So the first part is over, you have secured yourself a place at the assessment day. You now need to prepare yourself mentally and physically for a full day of activities so make sure you are well rested and confident in your abilities to deliver.
Assessment days are a good way for interviewers to assess candidates comparatively against set criteria. This is a fair method as the tasks are consistent across the candidates. Typically you will be required to attend an interview or perhaps multiple interviews, this part will be like any other formal interview. This is to see how well you would potentially fit into the company, what you can bring to the company and what the company can offer you. Remember it is a 2 way process, you need to be able to assess your aspirations and career path goals within the fit of this particular culture. If this role is not right for you or if you have concerns about the role, this is your opportunity to raise them. This also allows a window to find out more about the company’s expectations of the role and how they envision you becoming a part of this.
You may have to deliver a presentation, you will perhaps be asked to present on a topic of your choice or a subject area that has been given to you. Sometimes you will prepare before the day and other times the assessors want to see how you a) cope with the pressure of being unprepared and b) the quality of work you can produce within a timed constraint. The presentation has the aim of finding out how well you can communicate and engage with your audience. Sometimes this is a way of testing your knowledge within a particular subject area, to see if you have the right expertise for the job.
Group exercises are a good way of assessing how you interact within a team and the expected behaviour would be dependent on the role type. For example a managerial position needs to highlight core competencies such as strong leadership, quick and assertive decision making and excellent communication skills ensuring inclusion of all team members. If you are going for a more junior role, the interviewers will want to see that you are able to respect authority, be a good team player and use your own initiative in decision making, so no over-reliance on your manager. The assessors will be marking you against criteria regarding your ability to work within a team and the role that you take on, communication skills and your knowledge of the industry/role.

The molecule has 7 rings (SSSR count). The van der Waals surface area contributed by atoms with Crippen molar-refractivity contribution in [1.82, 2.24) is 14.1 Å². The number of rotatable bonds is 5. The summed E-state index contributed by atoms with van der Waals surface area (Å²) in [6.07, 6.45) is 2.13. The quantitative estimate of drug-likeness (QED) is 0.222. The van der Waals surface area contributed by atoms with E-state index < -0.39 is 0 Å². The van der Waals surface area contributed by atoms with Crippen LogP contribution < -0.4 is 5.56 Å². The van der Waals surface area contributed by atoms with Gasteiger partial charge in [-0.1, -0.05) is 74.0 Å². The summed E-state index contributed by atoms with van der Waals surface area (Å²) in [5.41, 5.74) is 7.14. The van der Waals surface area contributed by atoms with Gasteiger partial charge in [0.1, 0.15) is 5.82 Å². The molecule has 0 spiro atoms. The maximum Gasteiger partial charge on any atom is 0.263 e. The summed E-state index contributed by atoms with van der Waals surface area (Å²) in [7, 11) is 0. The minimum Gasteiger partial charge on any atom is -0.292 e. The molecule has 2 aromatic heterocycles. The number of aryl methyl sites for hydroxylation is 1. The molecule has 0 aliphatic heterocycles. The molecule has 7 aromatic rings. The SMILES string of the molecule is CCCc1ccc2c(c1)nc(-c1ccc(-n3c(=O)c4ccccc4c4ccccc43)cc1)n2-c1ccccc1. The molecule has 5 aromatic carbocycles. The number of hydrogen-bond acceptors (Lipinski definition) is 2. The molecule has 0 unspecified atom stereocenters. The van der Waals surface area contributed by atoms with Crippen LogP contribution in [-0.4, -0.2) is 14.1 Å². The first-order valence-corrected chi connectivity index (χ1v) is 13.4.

Dependent on the sector you may have to carry out some practical based exercises. In tray exercises will test your knowledge, allow you to demonstrate the necessary skills for the job and see how well you fit the role. You should make notes on why you have made certain decisions and your thought process behind prioritising particular tasks, as the interviewer will assess you on this. This exercise has the particular aim of assessing your time management, organisation skills, decision making ability and your justification for choices made.
Psychometric testing is often used as part of the assessment process, this can be tested at either the assessment day or before as part of the early selection process. Psychometric testing is used to test your verbal and numerical reasoning skills as well as general IQ. Why not try a practice test here http://www.jobtestprep.co.uk/freepsychometrics.aspx
There are many other online resources that can be used to help you out before the big day. So I suggest that you have a browse and make sure you are confident in what to expect.
I hope that you find this information helpful, we have a number of blogs that provide useful tips on the whole assessment process from CV writing through to interviewing and assessment days.
Here is some of our work:
Michelle Baginski- Marketing and social media co-ordinator